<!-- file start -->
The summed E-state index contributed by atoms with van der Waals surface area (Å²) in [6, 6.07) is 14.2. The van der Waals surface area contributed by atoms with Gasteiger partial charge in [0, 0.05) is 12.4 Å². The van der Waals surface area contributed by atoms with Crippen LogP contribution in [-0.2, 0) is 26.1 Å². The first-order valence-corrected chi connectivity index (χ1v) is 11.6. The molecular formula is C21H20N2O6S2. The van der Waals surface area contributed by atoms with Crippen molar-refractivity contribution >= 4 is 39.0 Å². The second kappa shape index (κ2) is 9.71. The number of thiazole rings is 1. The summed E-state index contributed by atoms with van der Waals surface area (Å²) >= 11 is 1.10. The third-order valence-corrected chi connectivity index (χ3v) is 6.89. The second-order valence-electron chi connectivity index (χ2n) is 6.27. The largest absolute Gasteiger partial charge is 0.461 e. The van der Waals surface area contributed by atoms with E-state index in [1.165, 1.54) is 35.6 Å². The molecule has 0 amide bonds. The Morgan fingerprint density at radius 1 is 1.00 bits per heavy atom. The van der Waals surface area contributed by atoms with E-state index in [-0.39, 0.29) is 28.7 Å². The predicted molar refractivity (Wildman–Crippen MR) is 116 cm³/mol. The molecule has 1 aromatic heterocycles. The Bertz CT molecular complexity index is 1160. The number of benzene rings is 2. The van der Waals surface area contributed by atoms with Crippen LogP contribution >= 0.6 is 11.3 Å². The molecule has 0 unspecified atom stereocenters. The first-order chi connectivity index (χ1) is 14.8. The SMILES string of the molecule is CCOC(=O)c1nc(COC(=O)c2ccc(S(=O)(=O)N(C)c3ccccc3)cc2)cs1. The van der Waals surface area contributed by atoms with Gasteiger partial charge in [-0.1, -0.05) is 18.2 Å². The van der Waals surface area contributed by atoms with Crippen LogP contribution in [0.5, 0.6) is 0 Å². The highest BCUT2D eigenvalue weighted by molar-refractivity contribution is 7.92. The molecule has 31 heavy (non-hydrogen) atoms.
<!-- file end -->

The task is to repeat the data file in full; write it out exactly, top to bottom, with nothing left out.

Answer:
The summed E-state index contributed by atoms with van der Waals surface area (Å²) in [6, 6.07) is 14.2. The van der Waals surface area contributed by atoms with Gasteiger partial charge in [0, 0.05) is 12.4 Å². The van der Waals surface area contributed by atoms with Crippen LogP contribution in [-0.2, 0) is 26.1 Å². The first-order valence-corrected chi connectivity index (χ1v) is 11.6. The molecular formula is C21H20N2O6S2. The van der Waals surface area contributed by atoms with Crippen molar-refractivity contribution >= 4 is 39.0 Å². The second kappa shape index (κ2) is 9.71. The number of thiazole rings is 1. The summed E-state index contributed by atoms with van der Waals surface area (Å²) >= 11 is 1.10. The third-order valence-corrected chi connectivity index (χ3v) is 6.89. The second-order valence-electron chi connectivity index (χ2n) is 6.27. The largest absolute Gasteiger partial charge is 0.461 e. The van der Waals surface area contributed by atoms with E-state index in [1.165, 1.54) is 35.6 Å². The molecule has 0 amide bonds. The Morgan fingerprint density at radius 1 is 1.00 bits per heavy atom. The van der Waals surface area contributed by atoms with E-state index in [-0.39, 0.29) is 28.7 Å². The predicted molar refractivity (Wildman–Crippen MR) is 116 cm³/mol. The molecule has 1 aromatic heterocycles. The Bertz CT molecular complexity index is 1160. The number of benzene rings is 2. The van der Waals surface area contributed by atoms with Crippen LogP contribution >= 0.6 is 11.3 Å². The molecule has 0 unspecified atom stereocenters. The first-order chi connectivity index (χ1) is 14.8. The SMILES string of the molecule is CCOC(=O)c1nc(COC(=O)c2ccc(S(=O)(=O)N(C)c3ccccc3)cc2)cs1. The van der Waals surface area contributed by atoms with Gasteiger partial charge in [-0.1, -0.05) is 18.2 Å². The van der Waals surface area contributed by atoms with Crippen LogP contribution in [0.5, 0.6) is 0 Å². The highest BCUT2D eigenvalue weighted by molar-refractivity contribution is 7.92. The molecule has 31 heavy (non-hydrogen) atoms.